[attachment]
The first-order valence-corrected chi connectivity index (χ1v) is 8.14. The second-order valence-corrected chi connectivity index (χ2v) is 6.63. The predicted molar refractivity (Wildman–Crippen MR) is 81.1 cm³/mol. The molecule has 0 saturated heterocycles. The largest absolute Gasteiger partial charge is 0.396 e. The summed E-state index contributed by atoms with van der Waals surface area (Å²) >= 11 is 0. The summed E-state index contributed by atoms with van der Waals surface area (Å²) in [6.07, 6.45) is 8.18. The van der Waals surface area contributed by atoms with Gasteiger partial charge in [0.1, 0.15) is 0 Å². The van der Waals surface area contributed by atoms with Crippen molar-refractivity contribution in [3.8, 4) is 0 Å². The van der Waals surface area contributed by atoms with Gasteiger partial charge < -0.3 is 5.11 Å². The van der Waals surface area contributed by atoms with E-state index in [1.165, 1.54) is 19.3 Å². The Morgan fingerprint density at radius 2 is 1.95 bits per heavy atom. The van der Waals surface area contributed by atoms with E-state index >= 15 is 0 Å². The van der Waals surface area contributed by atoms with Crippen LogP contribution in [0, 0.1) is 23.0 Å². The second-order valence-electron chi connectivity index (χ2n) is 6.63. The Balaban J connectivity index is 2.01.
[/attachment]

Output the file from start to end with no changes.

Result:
The first-order valence-corrected chi connectivity index (χ1v) is 8.14. The second-order valence-corrected chi connectivity index (χ2v) is 6.63. The predicted molar refractivity (Wildman–Crippen MR) is 81.1 cm³/mol. The molecule has 0 saturated heterocycles. The largest absolute Gasteiger partial charge is 0.396 e. The summed E-state index contributed by atoms with van der Waals surface area (Å²) >= 11 is 0. The summed E-state index contributed by atoms with van der Waals surface area (Å²) in [6.07, 6.45) is 8.18. The van der Waals surface area contributed by atoms with Gasteiger partial charge in [0.1, 0.15) is 0 Å². The van der Waals surface area contributed by atoms with Crippen molar-refractivity contribution in [3.8, 4) is 0 Å². The van der Waals surface area contributed by atoms with Gasteiger partial charge < -0.3 is 5.11 Å². The van der Waals surface area contributed by atoms with E-state index in [1.165, 1.54) is 19.3 Å². The Morgan fingerprint density at radius 2 is 1.95 bits per heavy atom. The van der Waals surface area contributed by atoms with E-state index >= 15 is 0 Å². The van der Waals surface area contributed by atoms with Crippen LogP contribution in [0, 0.1) is 23.0 Å². The second-order valence-electron chi connectivity index (χ2n) is 6.63. The Balaban J connectivity index is 2.01.